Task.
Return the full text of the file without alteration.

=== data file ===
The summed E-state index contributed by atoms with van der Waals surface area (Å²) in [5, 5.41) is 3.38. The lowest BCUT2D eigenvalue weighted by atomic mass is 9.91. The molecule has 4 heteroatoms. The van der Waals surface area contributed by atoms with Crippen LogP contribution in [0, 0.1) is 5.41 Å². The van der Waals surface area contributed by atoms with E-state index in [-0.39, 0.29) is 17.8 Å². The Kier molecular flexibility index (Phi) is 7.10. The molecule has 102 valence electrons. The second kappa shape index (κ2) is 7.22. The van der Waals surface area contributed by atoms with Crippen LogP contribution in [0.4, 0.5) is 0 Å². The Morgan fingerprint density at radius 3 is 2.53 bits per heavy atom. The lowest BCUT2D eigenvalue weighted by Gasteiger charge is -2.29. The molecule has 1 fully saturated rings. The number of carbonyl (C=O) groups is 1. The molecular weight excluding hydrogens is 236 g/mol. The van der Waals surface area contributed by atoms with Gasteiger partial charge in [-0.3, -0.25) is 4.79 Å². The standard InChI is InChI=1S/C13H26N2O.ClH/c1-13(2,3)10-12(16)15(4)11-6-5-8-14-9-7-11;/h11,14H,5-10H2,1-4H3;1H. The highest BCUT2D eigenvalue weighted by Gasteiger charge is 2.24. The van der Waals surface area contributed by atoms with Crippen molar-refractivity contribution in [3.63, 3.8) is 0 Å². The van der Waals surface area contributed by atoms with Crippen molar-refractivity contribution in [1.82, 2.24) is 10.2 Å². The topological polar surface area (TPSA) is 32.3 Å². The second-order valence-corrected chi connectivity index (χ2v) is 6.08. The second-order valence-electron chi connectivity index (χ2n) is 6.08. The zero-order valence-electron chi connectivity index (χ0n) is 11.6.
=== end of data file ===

The summed E-state index contributed by atoms with van der Waals surface area (Å²) in [5, 5.41) is 3.38. The lowest BCUT2D eigenvalue weighted by atomic mass is 9.91. The molecule has 4 heteroatoms. The van der Waals surface area contributed by atoms with Crippen LogP contribution in [0, 0.1) is 5.41 Å². The van der Waals surface area contributed by atoms with E-state index in [-0.39, 0.29) is 17.8 Å². The Kier molecular flexibility index (Phi) is 7.10. The molecule has 102 valence electrons. The second kappa shape index (κ2) is 7.22. The van der Waals surface area contributed by atoms with Crippen LogP contribution in [0.4, 0.5) is 0 Å². The Morgan fingerprint density at radius 3 is 2.53 bits per heavy atom. The lowest BCUT2D eigenvalue weighted by Gasteiger charge is -2.29. The molecule has 1 fully saturated rings. The number of carbonyl (C=O) groups is 1. The molecular weight excluding hydrogens is 236 g/mol. The van der Waals surface area contributed by atoms with Gasteiger partial charge in [-0.3, -0.25) is 4.79 Å². The standard InChI is InChI=1S/C13H26N2O.ClH/c1-13(2,3)10-12(16)15(4)11-6-5-8-14-9-7-11;/h11,14H,5-10H2,1-4H3;1H. The highest BCUT2D eigenvalue weighted by Gasteiger charge is 2.24. The van der Waals surface area contributed by atoms with Crippen molar-refractivity contribution in [3.63, 3.8) is 0 Å². The van der Waals surface area contributed by atoms with Crippen molar-refractivity contribution in [1.82, 2.24) is 10.2 Å². The topological polar surface area (TPSA) is 32.3 Å². The second-order valence-corrected chi connectivity index (χ2v) is 6.08. The second-order valence-electron chi connectivity index (χ2n) is 6.08. The zero-order valence-electron chi connectivity index (χ0n) is 11.6.